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Home » I’m Bayesed and I know it

I’m Bayesed and I know it

If you’re too young to realize where the title reference comes from, I’m gonna make you lose your mind. It has something to do with parties and rocks and anthems. Actually, no, I just want you to have a good time so I’ll instead ask you to take a look at the title picture. What did you notice?

I am obviously drawing your attention to both the title and picture for a reason. With the title, you might not have realized there was a “pattern” to it till I pointed it out. With the picture, if you only took a quick glance, you might have seen just sheep.

If you managed to figure both out without me having to point it out, you can stop reading.

For those of you that did not, the reason I (tried) to pull one over you is because I want to talk about bias. No, not the bias in Machine Learning, which refers to a model not being able to “learn” anything. The bias I am going to talk about is more serious and has to do with humans and not machines. You’ve probably figured it out by now…we’re going to talk about cognitive biases. Why? because they have a lot to do with data-driven decision making and Data Science in general.

Let’s get right to it. Below you will find a number of cognitive biases us human’s have. In this post, I will only talk about one; its one that has significant impact on our lives but perhaps has not been talked about as much. It’s called the Base-Rate fallacy.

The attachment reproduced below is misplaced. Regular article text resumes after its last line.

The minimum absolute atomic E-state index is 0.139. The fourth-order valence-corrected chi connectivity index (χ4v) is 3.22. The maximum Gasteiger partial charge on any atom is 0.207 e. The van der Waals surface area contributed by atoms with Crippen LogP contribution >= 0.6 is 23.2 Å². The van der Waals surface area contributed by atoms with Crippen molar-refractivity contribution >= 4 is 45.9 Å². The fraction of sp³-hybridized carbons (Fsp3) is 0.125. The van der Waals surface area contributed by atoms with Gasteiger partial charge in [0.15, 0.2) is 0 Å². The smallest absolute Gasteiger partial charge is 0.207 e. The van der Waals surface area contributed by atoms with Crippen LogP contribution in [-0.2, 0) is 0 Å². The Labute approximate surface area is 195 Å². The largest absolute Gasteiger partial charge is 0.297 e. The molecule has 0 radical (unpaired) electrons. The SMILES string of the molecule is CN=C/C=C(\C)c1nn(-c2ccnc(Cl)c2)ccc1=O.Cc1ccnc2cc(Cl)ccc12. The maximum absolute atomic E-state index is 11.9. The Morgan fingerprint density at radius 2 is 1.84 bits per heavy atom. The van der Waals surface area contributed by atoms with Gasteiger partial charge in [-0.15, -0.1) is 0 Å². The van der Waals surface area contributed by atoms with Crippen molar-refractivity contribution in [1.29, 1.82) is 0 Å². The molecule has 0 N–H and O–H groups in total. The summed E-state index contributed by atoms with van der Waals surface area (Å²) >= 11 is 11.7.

Cognitive Biases
Source & interactive version: Wikipedia


Think about the last time you had to work on project. Did it take more time than you initially expected it to? For me, this always happens when working in teams. You have a deadline in a week; since it took the team 4 days to get the last project done, you all think it will take you a maximum of 4 days to get things done this time around. Suddenly its 11:50 PM, 5 minutes before deadline, and you’re scrambling to get everything done after having spent a 4th day eating kebabs from the corner shop.

I too am guilty of blaming my team-mates or my boss and not myself whenever this happens (which is actually a bias, the self-serving bias, by the way) but in reality, I failed to ignore the base-rate because as a human, I am not very good with separating information from probabilities. To explain to you what base-rate fallacy is, I will defer to experts in the subject:

Amos Traversky and Daniel Kahneman, two of the most well-known Behavioral Scientists, carried out an experiment where they gave participants descriptions of 5 individuals selected (at random) from a pool of 70 lawyers and 30 engineers. The participants needed to predict whether each of the 5 people was a lawyer or an engineer. Kahneman & Traversky found that the participants’ predictions completely ignored the characteristics of the pool (the pool was made up of 30% engineers or 70% lawyers, which is the respective probability of each of the 5 descriptions falling into each group) from which the final descriptions were drawn. Instead, participants seemed to base their predictions of each person’s occupation on the extent to which the description was similar to the typical lawyer or engineer. Clearly, the participants were biased. If they weren’t, from a sample of 5, they would be better off saying 3 are lawyers and 2 are engineers (expected values of each).